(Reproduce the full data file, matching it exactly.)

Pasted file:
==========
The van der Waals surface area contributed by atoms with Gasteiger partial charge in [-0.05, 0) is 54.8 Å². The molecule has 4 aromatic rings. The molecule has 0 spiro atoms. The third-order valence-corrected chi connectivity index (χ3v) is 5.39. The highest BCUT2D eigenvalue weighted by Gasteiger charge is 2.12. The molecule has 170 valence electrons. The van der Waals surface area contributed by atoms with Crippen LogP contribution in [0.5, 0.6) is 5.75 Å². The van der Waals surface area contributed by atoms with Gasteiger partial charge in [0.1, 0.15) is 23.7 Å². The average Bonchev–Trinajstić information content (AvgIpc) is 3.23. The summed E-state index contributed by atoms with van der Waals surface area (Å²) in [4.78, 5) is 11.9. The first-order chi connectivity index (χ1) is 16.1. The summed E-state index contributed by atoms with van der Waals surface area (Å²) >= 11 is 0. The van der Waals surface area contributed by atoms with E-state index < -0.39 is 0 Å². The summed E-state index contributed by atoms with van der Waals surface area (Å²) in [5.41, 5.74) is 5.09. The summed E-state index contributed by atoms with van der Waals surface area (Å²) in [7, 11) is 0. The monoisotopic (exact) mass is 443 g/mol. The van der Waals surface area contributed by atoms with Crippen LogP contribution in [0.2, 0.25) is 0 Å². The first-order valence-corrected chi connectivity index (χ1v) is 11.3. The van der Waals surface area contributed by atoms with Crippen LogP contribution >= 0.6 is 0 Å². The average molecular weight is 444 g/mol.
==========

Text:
The van der Waals surface area contributed by atoms with Gasteiger partial charge in [-0.05, 0) is 54.8 Å². The molecule has 4 aromatic rings. The molecule has 0 spiro atoms. The third-order valence-corrected chi connectivity index (χ3v) is 5.39. The highest BCUT2D eigenvalue weighted by Gasteiger charge is 2.12. The molecule has 170 valence electrons. The van der Waals surface area contributed by atoms with Crippen LogP contribution in [0.5, 0.6) is 5.75 Å². The van der Waals surface area contributed by atoms with Gasteiger partial charge in [0.1, 0.15) is 23.7 Å². The average Bonchev–Trinajstić information content (AvgIpc) is 3.23. The summed E-state index contributed by atoms with van der Waals surface area (Å²) in [4.78, 5) is 11.9. The first-order chi connectivity index (χ1) is 16.1. The summed E-state index contributed by atoms with van der Waals surface area (Å²) >= 11 is 0. The van der Waals surface area contributed by atoms with E-state index < -0.39 is 0 Å². The summed E-state index contributed by atoms with van der Waals surface area (Å²) in [5.41, 5.74) is 5.09. The summed E-state index contributed by atoms with van der Waals surface area (Å²) in [7, 11) is 0. The monoisotopic (exact) mass is 443 g/mol. The van der Waals surface area contributed by atoms with Crippen LogP contribution in [0.2, 0.25) is 0 Å². The first-order valence-corrected chi connectivity index (χ1v) is 11.3. The van der Waals surface area contributed by atoms with Crippen LogP contribution >= 0.6 is 0 Å². The average molecular weight is 444 g/mol.